Ubu Roi, by Alfred Henri Jarry
, is absurd
. Invite your friend
s over for
dinner and have them take a role and read the lines -- you won't be sorry
you did. At the very least, depending on the translation, you can get a good British urchin accent out of them.
Ubu Roi was a project begun by Jarry at age 15, growing out of a little skit he
wrote with some friends to make fun of one of his teachers. It was originally
dubbed The Poles, and as Jarry fleshed it out, it became King Ubu.
The play was variously performed by puppets and people; the first performance of
the play by live actors in 1896 in Paris caused an incredible scandal (the first
word of the play is merdre, a deliberate bastardization
of the French word merde (shit). It reportedly took several minutes for
the crowd to calm down enough for the performance to continue, though many of
the audience departed the theatre immediately.
Ubu Roi is sort of a puppetized parody of Shakespeare's tragedy MacBeth. The
plot involves a bumpkin (Pa Ubu) whose wife persuades him to oust the good king from
the throne. Pa Ubu becomes a tyrant and is later deposed by the good king's son
who had managed to escape the initial massacre. In the end, Pa Ubu gives up his claims on the throne
and sails off with his wife and some cronies in exile to 'Engelland'. There are
elements of Ubu Roi that are entirely original, and moreover, its unleashing had
wide-ranging consequences on turn-of-the-century literature in Europe.
The play is set in Poland, but Jarry's "Poland" is really just a word for
"nowhere at all" -- a surreal, nonexistent realm of uncertain latitude populated by
complete fools. On top of that, a running joke in Ubu Roi is that the
French word pologne refers also to a particularly phallic type of
sausage. In the translation to British English by Kenneth McLeish, 'Poland'
has been translated to 'Baloney', to accurately reflect Jarry's comic meaning.
The text below will probably seem very odd to an American, but may be funnier to
someone from the UK (indeed, perhaps someone familiar with British comedy would
be willing to take a stab at 'translating' this to American slang?)
GOOD KING WENCESLAS
BIG BAD BERNIE
TSAR ALEXIS OF ALL THE RUSSKIES
MAJOR F. FORT
Barmpots, bankers, cashhounds, chaps, citizens, clerks, councillors, flunkeys,
ghosts, guards, judges, messengers, nobs, partisans, seafarers, soldiers,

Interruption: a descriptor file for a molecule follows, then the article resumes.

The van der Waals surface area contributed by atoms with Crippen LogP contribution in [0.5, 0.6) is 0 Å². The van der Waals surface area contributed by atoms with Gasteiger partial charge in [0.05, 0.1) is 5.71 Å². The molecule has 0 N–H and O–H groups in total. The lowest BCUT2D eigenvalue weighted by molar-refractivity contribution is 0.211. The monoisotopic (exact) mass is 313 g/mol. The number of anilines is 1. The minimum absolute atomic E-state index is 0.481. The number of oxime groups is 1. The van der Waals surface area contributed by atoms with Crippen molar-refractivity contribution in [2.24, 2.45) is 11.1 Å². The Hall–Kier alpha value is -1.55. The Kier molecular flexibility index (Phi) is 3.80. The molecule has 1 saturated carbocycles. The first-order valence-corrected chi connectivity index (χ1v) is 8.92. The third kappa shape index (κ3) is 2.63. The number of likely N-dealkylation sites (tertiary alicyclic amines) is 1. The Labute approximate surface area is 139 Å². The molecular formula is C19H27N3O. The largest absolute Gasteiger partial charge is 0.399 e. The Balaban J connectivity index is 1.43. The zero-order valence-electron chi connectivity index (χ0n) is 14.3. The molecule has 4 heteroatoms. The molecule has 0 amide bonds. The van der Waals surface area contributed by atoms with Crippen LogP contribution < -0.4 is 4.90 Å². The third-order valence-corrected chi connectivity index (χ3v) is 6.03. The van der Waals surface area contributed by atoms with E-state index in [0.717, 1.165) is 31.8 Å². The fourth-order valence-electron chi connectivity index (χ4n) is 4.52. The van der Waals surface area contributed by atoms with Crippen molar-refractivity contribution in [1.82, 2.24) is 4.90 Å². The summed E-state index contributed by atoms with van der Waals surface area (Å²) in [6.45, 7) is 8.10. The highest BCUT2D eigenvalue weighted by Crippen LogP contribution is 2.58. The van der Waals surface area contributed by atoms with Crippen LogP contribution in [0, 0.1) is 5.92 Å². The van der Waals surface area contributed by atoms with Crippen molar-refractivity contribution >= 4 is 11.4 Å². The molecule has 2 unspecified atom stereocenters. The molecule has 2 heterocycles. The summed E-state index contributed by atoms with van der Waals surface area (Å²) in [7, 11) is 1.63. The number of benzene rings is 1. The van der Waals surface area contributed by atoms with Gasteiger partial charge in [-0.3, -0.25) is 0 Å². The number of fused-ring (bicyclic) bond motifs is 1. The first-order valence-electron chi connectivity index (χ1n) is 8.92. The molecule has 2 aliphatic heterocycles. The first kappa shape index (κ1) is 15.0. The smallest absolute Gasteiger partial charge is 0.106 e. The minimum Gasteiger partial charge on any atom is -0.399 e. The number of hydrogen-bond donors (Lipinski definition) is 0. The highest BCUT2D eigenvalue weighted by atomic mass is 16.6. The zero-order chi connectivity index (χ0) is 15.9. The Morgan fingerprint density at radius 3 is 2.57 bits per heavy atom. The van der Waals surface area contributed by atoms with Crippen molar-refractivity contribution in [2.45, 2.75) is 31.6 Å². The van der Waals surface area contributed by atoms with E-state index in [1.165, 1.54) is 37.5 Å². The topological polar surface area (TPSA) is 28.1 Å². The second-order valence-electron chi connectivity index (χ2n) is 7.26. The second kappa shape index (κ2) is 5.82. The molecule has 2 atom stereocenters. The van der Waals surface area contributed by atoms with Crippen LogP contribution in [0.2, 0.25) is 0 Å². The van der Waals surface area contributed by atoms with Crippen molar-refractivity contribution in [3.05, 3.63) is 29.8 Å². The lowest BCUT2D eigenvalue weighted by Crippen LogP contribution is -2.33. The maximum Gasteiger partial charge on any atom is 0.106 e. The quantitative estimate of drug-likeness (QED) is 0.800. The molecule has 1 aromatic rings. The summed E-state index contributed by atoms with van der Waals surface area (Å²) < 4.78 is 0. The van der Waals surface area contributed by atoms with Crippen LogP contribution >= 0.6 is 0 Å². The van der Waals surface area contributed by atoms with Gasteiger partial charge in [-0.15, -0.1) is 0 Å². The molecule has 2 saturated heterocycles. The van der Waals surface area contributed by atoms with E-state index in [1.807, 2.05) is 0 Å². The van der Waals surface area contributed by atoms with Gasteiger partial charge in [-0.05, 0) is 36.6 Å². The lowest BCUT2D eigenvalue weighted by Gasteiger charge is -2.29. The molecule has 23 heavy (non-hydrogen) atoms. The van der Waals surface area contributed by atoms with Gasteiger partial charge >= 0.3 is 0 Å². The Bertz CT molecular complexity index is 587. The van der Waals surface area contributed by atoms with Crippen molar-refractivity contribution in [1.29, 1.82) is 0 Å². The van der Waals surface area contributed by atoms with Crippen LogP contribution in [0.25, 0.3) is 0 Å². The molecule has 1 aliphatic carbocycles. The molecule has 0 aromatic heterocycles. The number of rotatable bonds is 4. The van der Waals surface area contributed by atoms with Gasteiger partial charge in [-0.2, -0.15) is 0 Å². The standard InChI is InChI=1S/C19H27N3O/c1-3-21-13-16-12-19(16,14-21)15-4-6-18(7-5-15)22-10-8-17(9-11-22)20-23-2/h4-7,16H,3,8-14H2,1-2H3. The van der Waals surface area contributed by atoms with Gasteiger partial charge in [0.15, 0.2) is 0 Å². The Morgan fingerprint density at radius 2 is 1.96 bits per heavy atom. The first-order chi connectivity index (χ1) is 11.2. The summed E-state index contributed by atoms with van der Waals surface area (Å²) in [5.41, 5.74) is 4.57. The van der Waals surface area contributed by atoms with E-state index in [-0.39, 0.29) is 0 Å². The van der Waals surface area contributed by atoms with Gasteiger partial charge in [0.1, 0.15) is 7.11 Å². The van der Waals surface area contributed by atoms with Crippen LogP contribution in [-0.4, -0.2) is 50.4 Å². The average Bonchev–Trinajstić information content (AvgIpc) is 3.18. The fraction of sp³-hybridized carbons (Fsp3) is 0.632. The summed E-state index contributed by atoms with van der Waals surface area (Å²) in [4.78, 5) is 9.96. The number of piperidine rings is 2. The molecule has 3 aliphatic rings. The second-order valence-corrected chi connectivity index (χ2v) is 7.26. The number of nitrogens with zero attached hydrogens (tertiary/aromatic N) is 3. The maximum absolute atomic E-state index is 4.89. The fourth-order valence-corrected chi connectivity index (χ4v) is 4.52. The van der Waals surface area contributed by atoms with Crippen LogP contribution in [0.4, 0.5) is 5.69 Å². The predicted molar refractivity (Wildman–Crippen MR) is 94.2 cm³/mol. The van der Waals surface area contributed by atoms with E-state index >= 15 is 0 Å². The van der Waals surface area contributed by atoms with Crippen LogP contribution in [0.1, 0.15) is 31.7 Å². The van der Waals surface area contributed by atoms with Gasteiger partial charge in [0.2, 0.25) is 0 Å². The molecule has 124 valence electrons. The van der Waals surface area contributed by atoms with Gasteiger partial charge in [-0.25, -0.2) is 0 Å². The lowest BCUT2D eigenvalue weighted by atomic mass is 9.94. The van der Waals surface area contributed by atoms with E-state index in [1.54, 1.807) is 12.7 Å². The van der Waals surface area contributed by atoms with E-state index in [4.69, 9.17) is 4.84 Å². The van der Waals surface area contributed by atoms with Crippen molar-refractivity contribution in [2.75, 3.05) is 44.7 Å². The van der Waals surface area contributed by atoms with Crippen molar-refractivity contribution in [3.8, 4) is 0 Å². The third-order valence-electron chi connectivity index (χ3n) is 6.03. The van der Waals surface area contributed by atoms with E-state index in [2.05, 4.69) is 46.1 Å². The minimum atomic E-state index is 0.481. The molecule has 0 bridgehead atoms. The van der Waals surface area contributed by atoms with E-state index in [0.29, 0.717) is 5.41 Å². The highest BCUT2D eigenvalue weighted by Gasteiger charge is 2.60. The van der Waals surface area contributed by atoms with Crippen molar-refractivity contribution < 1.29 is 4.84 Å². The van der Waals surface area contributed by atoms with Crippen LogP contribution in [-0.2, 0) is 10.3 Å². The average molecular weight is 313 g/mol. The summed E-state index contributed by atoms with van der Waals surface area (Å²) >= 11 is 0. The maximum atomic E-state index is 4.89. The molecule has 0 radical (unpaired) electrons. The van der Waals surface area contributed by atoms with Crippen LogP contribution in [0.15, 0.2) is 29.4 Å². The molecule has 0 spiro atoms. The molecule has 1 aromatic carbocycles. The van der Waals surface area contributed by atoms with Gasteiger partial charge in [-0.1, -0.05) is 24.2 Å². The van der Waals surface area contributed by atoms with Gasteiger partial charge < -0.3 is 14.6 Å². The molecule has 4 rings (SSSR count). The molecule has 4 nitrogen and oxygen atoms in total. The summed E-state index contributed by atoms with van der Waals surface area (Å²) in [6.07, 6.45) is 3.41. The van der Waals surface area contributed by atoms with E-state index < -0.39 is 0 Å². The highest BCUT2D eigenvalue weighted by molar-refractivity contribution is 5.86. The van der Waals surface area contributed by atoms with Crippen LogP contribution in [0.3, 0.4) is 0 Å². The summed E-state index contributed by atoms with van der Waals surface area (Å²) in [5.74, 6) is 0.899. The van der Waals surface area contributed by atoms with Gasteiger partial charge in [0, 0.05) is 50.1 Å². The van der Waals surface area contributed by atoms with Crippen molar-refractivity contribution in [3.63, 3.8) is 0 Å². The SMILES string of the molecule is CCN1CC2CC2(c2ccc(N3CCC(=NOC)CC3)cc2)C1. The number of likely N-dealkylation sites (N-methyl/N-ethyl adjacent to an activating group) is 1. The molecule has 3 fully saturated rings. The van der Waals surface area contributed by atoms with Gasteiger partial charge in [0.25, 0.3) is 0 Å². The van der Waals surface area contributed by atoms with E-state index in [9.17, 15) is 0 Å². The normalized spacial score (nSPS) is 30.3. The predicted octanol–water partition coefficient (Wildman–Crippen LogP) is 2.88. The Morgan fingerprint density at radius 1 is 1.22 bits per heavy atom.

Here's a short quote to give you an idea of what this play is like (Act I, Scene vii):
PA UBU's house. PA UBU, MA UBU, BIG BAD BERNIE, WALLOP, McCLUB, DOGPILE,
PA UBU. OK, lads. Time to get this plot moving. Who's got an idea? Me first. Me
DOGPILE. Pa Ubu, go on.
PA UBU. This is it, lads. It's simple. I stuff his lunch with arsenic. He shoves
it down his gob, drops dead, and I nab his throne.
ALL. Ooh! Cheeky monkey! Aren't you the naughty one?
PA UBU. Good, innit? Dogpile, got anything better?
DOGPILE. I suggest: one slash of the sabre, to slice him in snippets from snitch
ALL. Yay! Our hero! Whee! Yeehah!
PA UBU. And suppose he kicks you up the bum? Have you forgotten about those iron
shoes he wears for Posh Parades? In any case, now I know, I'll tell him.
There'll be a big reward.
MA UBU. Coward, traitor, lardbag.
ALL. Boo! Hiss!
PA UBU. Watch it, or I'll drop you lot in as well. Oh, all right. For your
sakes, lads, I'll do it. Dogpile, stand by to slice.
DOGPILE. Hang on. Why don't we all pile in on him, yelling and shouting? We've
got to scare off his guards.
PA UBU. Got it! I stamp on his toe. He kicks me. I shout 'SHIKT' -- and that's
the signal. You all pile in.
MA UBU. Then as soon as he's dead, you grab the crown.
DOGPILE. And I and the lads see to the rest of them.
PA UBU. Right. Especially that bastard Billikins.
They start to go. He drags them back.
Hang on. Haven't we forgotten something? The solemn oath?
DOGPILE. How do we do that, without a Bible?
PA UBU. We'll use Ma Ubu. Swear on her.
ALL. Yay. Good. Right.
PA UBU. OK. You all swear to kill Good King Wenceslas properly?
ALL. We swear. We'll kill him. Up Pa Ubu. Yay.
End of Act One.